It’s not that you wrote blog posts about it.  They’re your blogs.  You can write what you want.  Personally, I’m annoyed by the glut of posts on the subject, but at least by writing about the bills you’re making an effort to educate me.  It’s the “blacking out” of the pages “in protest” that’s got me pissed.  By the way, I haven’t read any of your anti-sopapilla bill blog posts.  I’ve even dropped a couple anti-pita bread bloggers from my line up.  Enough is enough!

I sent a link to a particularly funny lolcat to K this afternoon.  The lolcats did it right.  There’s a screen that pops up in front of the page and tells you to beware the bogey monster and then at the bottom it asks you  if you’d like to learn more.  You can click a “learn more” button and, imagine that, learn more.  Or you can click on the “no thanks” button and get on with your life.  K wouldn’t look at the lolcat because she wasn’t willing to click the “no thanks” button.  Her loss.

Look.  I get it.  Censorship is bad.  We don’t want these bills to pass and if someone presents me with an unoffensive petition to sign, I’ll sign it.  I sent the e-mails to my representatives.  I’ve done my part.  And the truth is, I don’t really understand what these bills are about.  What is internet piracy?  How are these bills supposed to make things better?  I. Don’t. Know.  What I do know is, blacking out or otherwise inconveniencing half of the internet, isn’t serving any purpose.  I guarantee you the talking heads in Washington, do not care that I couldn’t look up the lost coast last night.  The vast majority of them have not looked for a single website that happened to be part of this ridiculous protest.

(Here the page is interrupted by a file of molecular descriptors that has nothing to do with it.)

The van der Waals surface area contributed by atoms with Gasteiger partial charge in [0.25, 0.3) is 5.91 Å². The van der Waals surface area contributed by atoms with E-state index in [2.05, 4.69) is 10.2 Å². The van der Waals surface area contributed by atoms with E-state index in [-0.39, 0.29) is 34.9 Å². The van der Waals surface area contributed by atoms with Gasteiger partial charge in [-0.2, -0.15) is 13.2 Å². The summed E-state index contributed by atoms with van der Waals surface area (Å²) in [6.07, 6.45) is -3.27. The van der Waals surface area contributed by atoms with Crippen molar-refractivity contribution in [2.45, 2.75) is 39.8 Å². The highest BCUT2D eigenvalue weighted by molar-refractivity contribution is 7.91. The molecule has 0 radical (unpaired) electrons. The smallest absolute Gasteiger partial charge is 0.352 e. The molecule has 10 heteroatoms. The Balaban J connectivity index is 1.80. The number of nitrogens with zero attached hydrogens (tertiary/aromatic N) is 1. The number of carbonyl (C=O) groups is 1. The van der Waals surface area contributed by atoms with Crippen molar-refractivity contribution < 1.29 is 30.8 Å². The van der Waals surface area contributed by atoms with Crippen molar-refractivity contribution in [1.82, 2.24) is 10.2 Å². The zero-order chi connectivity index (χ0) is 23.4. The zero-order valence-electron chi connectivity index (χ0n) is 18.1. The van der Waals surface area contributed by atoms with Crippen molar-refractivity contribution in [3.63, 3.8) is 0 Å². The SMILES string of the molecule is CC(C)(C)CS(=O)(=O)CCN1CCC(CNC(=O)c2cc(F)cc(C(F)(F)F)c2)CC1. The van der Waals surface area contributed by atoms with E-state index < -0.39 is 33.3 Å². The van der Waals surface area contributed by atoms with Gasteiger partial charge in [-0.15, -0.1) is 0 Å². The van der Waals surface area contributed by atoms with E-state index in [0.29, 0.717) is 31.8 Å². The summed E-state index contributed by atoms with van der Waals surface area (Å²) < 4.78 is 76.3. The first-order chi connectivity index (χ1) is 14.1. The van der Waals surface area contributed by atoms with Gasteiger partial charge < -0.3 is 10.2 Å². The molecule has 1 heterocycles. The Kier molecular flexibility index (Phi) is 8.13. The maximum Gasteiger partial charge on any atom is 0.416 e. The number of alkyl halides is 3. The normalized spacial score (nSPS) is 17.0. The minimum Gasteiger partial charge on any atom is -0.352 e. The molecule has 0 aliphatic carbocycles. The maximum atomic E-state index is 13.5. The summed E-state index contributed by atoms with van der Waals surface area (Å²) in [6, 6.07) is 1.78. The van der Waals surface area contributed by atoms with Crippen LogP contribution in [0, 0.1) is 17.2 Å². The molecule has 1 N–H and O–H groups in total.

IT.  DOES.  NOT.  WORK.

Counting Thoughts

Some people say that Holiday’s like Christmas are all about giving.  “‘Tis better to give than to receive,” and all that hooey.  I have very mixed feelings about the gift giving holidays.  I want to get presents.  Let’s be honest, don’t we all?  I think anyone who says, “I don’t care about receiving presents.  I just like giving things to people and watching their faces light up when they open the package,” is lying through their artificially whitened teeth.  (I don’t know why the teeth are artificially whitened, that’s just the first thing that came to mind and we’re going to go with it.)